Revolving around Truvy's Beauty Parlor in a small parish in modern-day Louisiana, STEEL MAGNOLIAS is the story of a close-knit circle of friends whose lives come together there. As the ... See full summary »
Sparks fly when spirited Elizabeth Bennet meets single, rich, and proud Mr. Darcy. But Mr. Darcy reluctantly finds himself falling in love with a woman beneath his class. Can each overcome their own pride and prejudice?
With a job traveling around the country firing people, Ryan Bingham enjoys his life living out of a suitcase, but finds that lifestyle threatened by the presence of a new hire and a potential love interest.
Katherine Ann Watson has accepted a position teaching art history at the prestigious Wellesley College. Watson is a very modern woman, particularly for the 1950s, and has a passion not only for art but for her students. For the most part, the students all seem to be biding their time, waiting to find the right man to marry. The students are all very bright and Watson feels they are not reaching their potential. Altough a strong bond is formed between teacher and student, Watson's views are incompatible with the dominant culture of the college. Written by
Producers had originally applied to film at Bryn Mawr College, another one of the Seven Sisters. It is unclear as to why they ultimately went with Wellesley College. See more »
At about 23 minutes into the movie, during a game, you can see a modern supermarket shopping cart. See more »
All her life, she had wanted to teach at Wellesley College. So, when a position opened in the Art History department, she pursued it single-mindedly until she was hired. It was whispered that Katherine Watson, a first-year teacher from Oakland State, made up in brains what she lacked in pedigree. Which was why this bohemian from California was on her way to the most conservative college in the nation.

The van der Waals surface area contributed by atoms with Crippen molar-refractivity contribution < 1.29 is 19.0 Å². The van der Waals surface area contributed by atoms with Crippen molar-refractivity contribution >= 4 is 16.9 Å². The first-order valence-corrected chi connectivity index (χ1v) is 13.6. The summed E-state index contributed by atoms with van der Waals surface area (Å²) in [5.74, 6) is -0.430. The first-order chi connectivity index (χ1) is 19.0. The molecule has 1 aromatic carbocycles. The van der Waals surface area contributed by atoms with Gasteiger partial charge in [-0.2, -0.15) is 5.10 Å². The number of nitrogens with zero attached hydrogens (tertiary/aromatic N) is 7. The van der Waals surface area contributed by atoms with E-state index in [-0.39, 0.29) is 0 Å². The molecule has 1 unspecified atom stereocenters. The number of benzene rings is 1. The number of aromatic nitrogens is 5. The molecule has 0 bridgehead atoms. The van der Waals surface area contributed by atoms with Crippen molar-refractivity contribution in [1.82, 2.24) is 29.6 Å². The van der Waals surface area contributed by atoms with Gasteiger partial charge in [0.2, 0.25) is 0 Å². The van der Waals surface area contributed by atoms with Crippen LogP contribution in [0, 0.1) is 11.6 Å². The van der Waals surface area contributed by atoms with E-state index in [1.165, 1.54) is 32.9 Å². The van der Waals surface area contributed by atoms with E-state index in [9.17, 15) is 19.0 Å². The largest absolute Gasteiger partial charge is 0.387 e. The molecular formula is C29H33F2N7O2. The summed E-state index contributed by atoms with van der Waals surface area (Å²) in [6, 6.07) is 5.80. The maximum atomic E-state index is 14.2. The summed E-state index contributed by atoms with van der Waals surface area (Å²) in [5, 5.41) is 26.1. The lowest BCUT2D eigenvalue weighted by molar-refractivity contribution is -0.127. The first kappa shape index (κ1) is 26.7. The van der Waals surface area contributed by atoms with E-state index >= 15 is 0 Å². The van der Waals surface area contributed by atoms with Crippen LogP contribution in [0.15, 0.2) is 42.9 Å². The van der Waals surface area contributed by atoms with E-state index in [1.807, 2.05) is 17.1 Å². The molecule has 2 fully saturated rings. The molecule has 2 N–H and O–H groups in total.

See more »
The end credits for the prominent cast and crew are set in front of vintage footage and advertisements showing women in the 1940s and 50s. See more »
Warning: some parts of the plot are mentioned, even if there is not much to spoil as the whole story is very predictable.
For no longer than two days I contemplated the idea of going to the cinema to watch this movie but then I decided to wait for it to be shown on television. I told myself: "It's going to be another Julia Roberts movie, with her character being perfect, nice, sweet and above all, always right. The plot is going to be as stereotyped as they come, a real paint-by-number scenario and I'd get bored". Yesterday the movie was shown on television, and I had the chance to modify slightly my point of view. The Julia Roberts character seems to be a very confused woman, who wants to show how smart she is without offering any concrete prove of this fact (breaking an engagement without a good reason, flirting with a colleague she does not even like much, basically acting as any other scatter-brained female creature without any education) and as far as her profession is concerned, her radical views on art are very conventional (not a single word about Expressionism, Cubism, Dadaism and other European art movements of the beginning of the century, but of course she mentions Pollock, because he's also American ...). To wrap it up, it was a stereotyped and paint-by-number movie and considering that there is not much of a plot, it seems to drag on forever and to be a complete waste of time for the watcher.
19 of 34 people found this review helpful.
Was this review helpful to you?